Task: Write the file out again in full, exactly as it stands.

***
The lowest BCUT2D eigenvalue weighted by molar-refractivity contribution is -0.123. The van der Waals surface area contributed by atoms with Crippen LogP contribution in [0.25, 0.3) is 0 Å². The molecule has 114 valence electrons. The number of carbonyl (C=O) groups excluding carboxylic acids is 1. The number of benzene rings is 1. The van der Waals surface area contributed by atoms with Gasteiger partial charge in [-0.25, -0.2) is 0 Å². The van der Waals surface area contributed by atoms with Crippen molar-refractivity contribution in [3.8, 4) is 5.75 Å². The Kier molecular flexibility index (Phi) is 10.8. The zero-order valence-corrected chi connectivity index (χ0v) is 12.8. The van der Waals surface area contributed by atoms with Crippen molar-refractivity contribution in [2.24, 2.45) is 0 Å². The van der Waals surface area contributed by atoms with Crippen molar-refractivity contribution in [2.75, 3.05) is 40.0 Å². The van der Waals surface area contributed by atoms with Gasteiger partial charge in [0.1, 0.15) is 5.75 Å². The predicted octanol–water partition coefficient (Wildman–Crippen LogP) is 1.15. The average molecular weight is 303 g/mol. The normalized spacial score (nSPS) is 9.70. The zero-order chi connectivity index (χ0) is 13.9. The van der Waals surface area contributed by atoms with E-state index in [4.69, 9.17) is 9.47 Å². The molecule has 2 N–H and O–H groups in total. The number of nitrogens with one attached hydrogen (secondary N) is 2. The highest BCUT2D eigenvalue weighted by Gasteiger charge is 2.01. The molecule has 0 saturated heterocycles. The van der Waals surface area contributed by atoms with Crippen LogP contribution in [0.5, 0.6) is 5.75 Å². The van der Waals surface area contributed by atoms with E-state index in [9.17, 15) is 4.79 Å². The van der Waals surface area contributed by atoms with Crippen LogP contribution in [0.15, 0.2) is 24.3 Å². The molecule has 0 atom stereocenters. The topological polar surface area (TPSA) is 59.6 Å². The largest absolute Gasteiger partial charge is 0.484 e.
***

The lowest BCUT2D eigenvalue weighted by molar-refractivity contribution is -0.123. The van der Waals surface area contributed by atoms with Crippen LogP contribution in [0.25, 0.3) is 0 Å². The molecule has 114 valence electrons. The number of carbonyl (C=O) groups excluding carboxylic acids is 1. The number of benzene rings is 1. The van der Waals surface area contributed by atoms with Gasteiger partial charge in [-0.25, -0.2) is 0 Å². The van der Waals surface area contributed by atoms with Crippen molar-refractivity contribution in [3.8, 4) is 5.75 Å². The Kier molecular flexibility index (Phi) is 10.8. The zero-order valence-corrected chi connectivity index (χ0v) is 12.8. The van der Waals surface area contributed by atoms with Crippen molar-refractivity contribution in [2.24, 2.45) is 0 Å². The van der Waals surface area contributed by atoms with Crippen molar-refractivity contribution in [2.75, 3.05) is 40.0 Å². The van der Waals surface area contributed by atoms with Gasteiger partial charge in [0.1, 0.15) is 5.75 Å². The predicted octanol–water partition coefficient (Wildman–Crippen LogP) is 1.15. The average molecular weight is 303 g/mol. The normalized spacial score (nSPS) is 9.70. The zero-order chi connectivity index (χ0) is 13.9. The van der Waals surface area contributed by atoms with E-state index in [4.69, 9.17) is 9.47 Å². The molecule has 2 N–H and O–H groups in total. The number of nitrogens with one attached hydrogen (secondary N) is 2. The highest BCUT2D eigenvalue weighted by Gasteiger charge is 2.01. The molecule has 0 saturated heterocycles. The van der Waals surface area contributed by atoms with Crippen LogP contribution in [0.5, 0.6) is 5.75 Å². The van der Waals surface area contributed by atoms with E-state index in [9.17, 15) is 4.79 Å². The van der Waals surface area contributed by atoms with Crippen LogP contribution in [0.15, 0.2) is 24.3 Å². The molecule has 0 atom stereocenters. The topological polar surface area (TPSA) is 59.6 Å². The largest absolute Gasteiger partial charge is 0.484 e.